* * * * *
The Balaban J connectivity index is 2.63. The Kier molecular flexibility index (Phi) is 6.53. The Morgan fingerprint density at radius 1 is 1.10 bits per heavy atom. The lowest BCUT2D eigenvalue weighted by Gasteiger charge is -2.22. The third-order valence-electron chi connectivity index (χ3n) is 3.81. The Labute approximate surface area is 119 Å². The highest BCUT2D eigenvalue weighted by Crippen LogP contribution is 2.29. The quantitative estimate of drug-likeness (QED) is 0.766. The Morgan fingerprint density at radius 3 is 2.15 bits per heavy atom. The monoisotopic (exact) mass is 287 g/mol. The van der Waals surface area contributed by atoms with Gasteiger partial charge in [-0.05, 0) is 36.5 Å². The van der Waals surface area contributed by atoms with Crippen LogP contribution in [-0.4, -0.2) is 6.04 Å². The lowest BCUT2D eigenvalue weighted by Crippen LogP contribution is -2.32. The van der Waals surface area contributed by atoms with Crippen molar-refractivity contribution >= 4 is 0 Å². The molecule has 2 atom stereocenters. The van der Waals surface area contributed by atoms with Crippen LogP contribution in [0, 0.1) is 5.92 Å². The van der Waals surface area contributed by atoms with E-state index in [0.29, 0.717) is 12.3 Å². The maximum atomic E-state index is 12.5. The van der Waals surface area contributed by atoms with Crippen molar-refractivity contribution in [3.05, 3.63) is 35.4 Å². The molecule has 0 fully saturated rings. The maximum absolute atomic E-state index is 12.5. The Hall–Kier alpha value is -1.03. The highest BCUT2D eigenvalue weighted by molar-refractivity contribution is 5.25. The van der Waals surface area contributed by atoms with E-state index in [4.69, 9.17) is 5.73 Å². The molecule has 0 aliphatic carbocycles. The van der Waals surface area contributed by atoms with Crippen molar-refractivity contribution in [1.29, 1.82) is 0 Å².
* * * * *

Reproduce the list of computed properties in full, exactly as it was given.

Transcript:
The Balaban J connectivity index is 2.63. The Kier molecular flexibility index (Phi) is 6.53. The Morgan fingerprint density at radius 1 is 1.10 bits per heavy atom. The lowest BCUT2D eigenvalue weighted by Gasteiger charge is -2.22. The third-order valence-electron chi connectivity index (χ3n) is 3.81. The Labute approximate surface area is 119 Å². The highest BCUT2D eigenvalue weighted by Crippen LogP contribution is 2.29. The quantitative estimate of drug-likeness (QED) is 0.766. The Morgan fingerprint density at radius 3 is 2.15 bits per heavy atom. The monoisotopic (exact) mass is 287 g/mol. The van der Waals surface area contributed by atoms with Gasteiger partial charge in [-0.05, 0) is 36.5 Å². The van der Waals surface area contributed by atoms with Crippen LogP contribution in [-0.4, -0.2) is 6.04 Å². The lowest BCUT2D eigenvalue weighted by Crippen LogP contribution is -2.32. The van der Waals surface area contributed by atoms with Crippen molar-refractivity contribution >= 4 is 0 Å². The molecule has 2 atom stereocenters. The van der Waals surface area contributed by atoms with Crippen LogP contribution in [0, 0.1) is 5.92 Å². The van der Waals surface area contributed by atoms with E-state index in [0.29, 0.717) is 12.3 Å². The maximum atomic E-state index is 12.5. The van der Waals surface area contributed by atoms with Crippen molar-refractivity contribution in [3.05, 3.63) is 35.4 Å². The molecule has 0 fully saturated rings. The maximum absolute atomic E-state index is 12.5. The Hall–Kier alpha value is -1.03. The highest BCUT2D eigenvalue weighted by molar-refractivity contribution is 5.25. The van der Waals surface area contributed by atoms with E-state index in [4.69, 9.17) is 5.73 Å². The molecule has 0 aliphatic carbocycles. The van der Waals surface area contributed by atoms with Crippen molar-refractivity contribution in [1.29, 1.82) is 0 Å².